Natalia Szlarb, MD, PhD
Gynaecologist & Fertility Specialist at UR Vistahermosa, UR Vistahermosa
Donor Eggs, Genetics PGS / PGT-A, IVF Abroad, Success Rates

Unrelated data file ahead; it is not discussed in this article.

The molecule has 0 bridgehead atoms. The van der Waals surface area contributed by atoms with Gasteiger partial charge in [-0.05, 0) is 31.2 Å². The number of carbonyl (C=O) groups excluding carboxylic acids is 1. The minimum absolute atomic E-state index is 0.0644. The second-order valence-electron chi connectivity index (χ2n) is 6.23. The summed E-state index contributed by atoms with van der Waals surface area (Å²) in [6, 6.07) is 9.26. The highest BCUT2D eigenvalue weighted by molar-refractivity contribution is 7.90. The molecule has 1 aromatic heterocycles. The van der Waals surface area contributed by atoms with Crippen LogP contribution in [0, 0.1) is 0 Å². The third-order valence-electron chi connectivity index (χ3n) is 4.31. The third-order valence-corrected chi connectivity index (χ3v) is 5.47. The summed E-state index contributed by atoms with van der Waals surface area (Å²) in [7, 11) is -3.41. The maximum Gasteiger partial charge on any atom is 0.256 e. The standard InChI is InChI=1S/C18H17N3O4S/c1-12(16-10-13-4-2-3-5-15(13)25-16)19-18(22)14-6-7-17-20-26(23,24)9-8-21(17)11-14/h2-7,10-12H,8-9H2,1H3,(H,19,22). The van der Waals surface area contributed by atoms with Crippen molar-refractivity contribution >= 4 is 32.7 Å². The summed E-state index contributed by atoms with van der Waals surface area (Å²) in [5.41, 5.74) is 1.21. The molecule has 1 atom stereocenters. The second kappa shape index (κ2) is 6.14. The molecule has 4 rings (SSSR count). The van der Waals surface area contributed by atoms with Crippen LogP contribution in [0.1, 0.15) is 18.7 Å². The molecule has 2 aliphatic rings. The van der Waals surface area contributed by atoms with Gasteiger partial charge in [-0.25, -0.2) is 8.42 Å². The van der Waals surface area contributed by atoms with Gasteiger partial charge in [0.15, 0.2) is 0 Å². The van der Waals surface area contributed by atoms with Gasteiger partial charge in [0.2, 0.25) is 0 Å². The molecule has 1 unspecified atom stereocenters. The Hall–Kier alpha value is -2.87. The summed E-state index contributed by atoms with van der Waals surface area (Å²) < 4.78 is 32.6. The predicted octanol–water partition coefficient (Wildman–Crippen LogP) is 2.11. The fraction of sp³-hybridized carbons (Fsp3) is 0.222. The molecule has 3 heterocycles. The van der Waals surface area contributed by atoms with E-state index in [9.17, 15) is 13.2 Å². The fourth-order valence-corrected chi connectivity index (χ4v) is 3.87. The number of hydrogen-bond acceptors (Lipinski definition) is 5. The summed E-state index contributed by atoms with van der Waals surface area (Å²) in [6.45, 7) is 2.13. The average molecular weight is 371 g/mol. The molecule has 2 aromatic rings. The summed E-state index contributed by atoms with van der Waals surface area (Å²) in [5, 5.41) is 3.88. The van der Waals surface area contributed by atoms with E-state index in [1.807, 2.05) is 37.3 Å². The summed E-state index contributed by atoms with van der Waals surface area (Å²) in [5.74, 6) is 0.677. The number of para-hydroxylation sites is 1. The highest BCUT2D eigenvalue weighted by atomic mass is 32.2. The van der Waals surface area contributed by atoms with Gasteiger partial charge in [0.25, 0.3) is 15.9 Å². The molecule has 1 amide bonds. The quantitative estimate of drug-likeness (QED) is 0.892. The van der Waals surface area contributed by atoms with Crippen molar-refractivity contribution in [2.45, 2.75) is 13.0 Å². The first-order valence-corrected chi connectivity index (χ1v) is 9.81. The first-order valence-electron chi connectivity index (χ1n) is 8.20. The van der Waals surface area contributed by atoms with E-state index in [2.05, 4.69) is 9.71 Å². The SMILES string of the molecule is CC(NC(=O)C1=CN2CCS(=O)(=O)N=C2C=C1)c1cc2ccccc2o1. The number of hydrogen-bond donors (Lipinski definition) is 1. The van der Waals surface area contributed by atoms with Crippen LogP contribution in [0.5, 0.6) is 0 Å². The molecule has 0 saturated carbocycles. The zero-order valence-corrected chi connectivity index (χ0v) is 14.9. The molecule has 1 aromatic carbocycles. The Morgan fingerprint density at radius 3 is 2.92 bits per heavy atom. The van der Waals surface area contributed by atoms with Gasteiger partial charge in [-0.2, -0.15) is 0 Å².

The average IVF pregnancy rates for women over the age of 35 oscillate around 18% without PGT-A testing. With testing, however, the pregnancy rates shoot up to over 80%.As we said, however, not all patients have the ovarian reserve to produce enough high-quality eggs to even have multiple embryos in the blastocyst stage per cycle. As women grow older, the chances of those eggs being genetically abnormal also grow higher, which often results in failed IVF cycles or failed pregnancies. This is where egg donation programs come into play – they’re an efficient, pragmatic and safe solution. According to data, 93% of patients experience successful pregnancies by the third egg donation cycle. Safety is a major concern for patients who are considering such an approach. Dr Szlarb reassures us that egg donation has been tightly regulated by Spanish law since 1988. Donors go through various medical and psychological screenings, as well as phenotype analysis, to make sure that the donor matches the recipient as closely as possible on the genetic level, and that a child produced through this method will most closely resemble you and your partner. Following that, the patient fills out a phenotype questionnaire, where you describe yourselves and your background; this helps to narrow down the pool of donors to those who most closely match your answers. Finally, doctors then compare photographs of you and your potential donors, selecting around four of those who look the most like you. Finally, based on their schedules, a donation is arranged as quickly as feasible. As you can see, the process is heavily regulated, but that’s not all; Spanish law obligates clinics to perform a lot of low-level genetics work on the donors to make sure they aren’t carriers of any diseases that could be passed on to the child or that could be a danger to a patient who experiences immunological issues; in that case, it’s almost as tightly regulated as liver or kidney transplants. Simply put, the process is heavily regulated to ensure the safety of all parties involved. Following the donor selection and the fertilization of eggs, embryos are then developed to the blastocyst stage. As we mentioned earlier, this takes five days. On day five the embryos are frozen to allow for genetic testing; if the patient opts out of testing, there are still non-invasive monitoring methods, such as the time-lapse technology, which allows embryologists to select the embryo with the best cell division rates to be implanted. Freezing embryos for testing doesn’t affect the success rates – quite the opposite, in fact. Embryos aren’t the only ones to enjoy regular testing, however. The patient undergoes a uterine lining biopsy in order to determine the best time for implantation. This increases the chance of a successful pregnancy during the first transfer. This issue will be discussed during a future webinar, so stay tuned!